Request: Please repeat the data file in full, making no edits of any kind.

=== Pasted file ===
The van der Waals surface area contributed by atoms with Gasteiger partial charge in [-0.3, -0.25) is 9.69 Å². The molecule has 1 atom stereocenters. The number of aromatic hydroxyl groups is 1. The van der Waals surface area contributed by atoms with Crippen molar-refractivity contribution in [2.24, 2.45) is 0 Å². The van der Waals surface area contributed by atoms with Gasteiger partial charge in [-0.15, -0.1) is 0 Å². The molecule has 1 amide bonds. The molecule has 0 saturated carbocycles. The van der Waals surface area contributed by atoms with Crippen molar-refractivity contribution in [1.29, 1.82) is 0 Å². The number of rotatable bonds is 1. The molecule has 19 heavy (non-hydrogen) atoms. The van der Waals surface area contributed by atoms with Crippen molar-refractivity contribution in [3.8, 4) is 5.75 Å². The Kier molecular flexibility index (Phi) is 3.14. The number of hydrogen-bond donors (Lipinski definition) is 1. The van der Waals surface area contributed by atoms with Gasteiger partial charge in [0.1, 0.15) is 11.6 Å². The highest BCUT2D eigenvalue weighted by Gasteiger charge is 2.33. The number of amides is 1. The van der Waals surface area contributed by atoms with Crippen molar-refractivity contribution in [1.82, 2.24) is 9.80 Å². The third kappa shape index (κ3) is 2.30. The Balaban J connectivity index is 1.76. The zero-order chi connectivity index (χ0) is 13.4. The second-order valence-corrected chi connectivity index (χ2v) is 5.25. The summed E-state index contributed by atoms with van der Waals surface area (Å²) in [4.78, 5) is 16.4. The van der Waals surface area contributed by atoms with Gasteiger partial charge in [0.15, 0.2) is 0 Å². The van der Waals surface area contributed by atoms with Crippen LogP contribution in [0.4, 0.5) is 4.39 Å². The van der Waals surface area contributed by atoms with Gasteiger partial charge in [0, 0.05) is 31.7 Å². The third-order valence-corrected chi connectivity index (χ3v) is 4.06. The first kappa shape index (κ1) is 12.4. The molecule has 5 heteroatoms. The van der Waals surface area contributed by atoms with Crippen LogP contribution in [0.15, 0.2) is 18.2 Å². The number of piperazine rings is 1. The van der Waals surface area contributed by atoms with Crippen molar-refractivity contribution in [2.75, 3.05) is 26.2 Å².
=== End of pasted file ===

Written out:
The van der Waals surface area contributed by atoms with Gasteiger partial charge in [-0.3, -0.25) is 9.69 Å². The molecule has 1 atom stereocenters. The number of aromatic hydroxyl groups is 1. The van der Waals surface area contributed by atoms with Crippen molar-refractivity contribution in [2.24, 2.45) is 0 Å². The van der Waals surface area contributed by atoms with Gasteiger partial charge in [-0.15, -0.1) is 0 Å². The molecule has 1 amide bonds. The molecule has 0 saturated carbocycles. The van der Waals surface area contributed by atoms with Crippen molar-refractivity contribution in [1.29, 1.82) is 0 Å². The number of rotatable bonds is 1. The molecule has 19 heavy (non-hydrogen) atoms. The van der Waals surface area contributed by atoms with Crippen molar-refractivity contribution in [3.8, 4) is 5.75 Å². The Kier molecular flexibility index (Phi) is 3.14. The number of hydrogen-bond donors (Lipinski definition) is 1. The van der Waals surface area contributed by atoms with Gasteiger partial charge in [0.1, 0.15) is 11.6 Å². The highest BCUT2D eigenvalue weighted by Gasteiger charge is 2.33. The number of amides is 1. The van der Waals surface area contributed by atoms with Crippen molar-refractivity contribution in [1.82, 2.24) is 9.80 Å². The third kappa shape index (κ3) is 2.30. The Balaban J connectivity index is 1.76. The zero-order chi connectivity index (χ0) is 13.4. The second-order valence-corrected chi connectivity index (χ2v) is 5.25. The summed E-state index contributed by atoms with van der Waals surface area (Å²) in [4.78, 5) is 16.4. The van der Waals surface area contributed by atoms with Gasteiger partial charge in [0.15, 0.2) is 0 Å². The van der Waals surface area contributed by atoms with Crippen LogP contribution in [0.4, 0.5) is 4.39 Å². The van der Waals surface area contributed by atoms with Gasteiger partial charge in [0, 0.05) is 31.7 Å². The third-order valence-corrected chi connectivity index (χ3v) is 4.06. The first kappa shape index (κ1) is 12.4. The molecule has 5 heteroatoms. The van der Waals surface area contributed by atoms with Crippen LogP contribution in [0.15, 0.2) is 18.2 Å². The number of piperazine rings is 1. The van der Waals surface area contributed by atoms with Crippen molar-refractivity contribution in [2.75, 3.05) is 26.2 Å².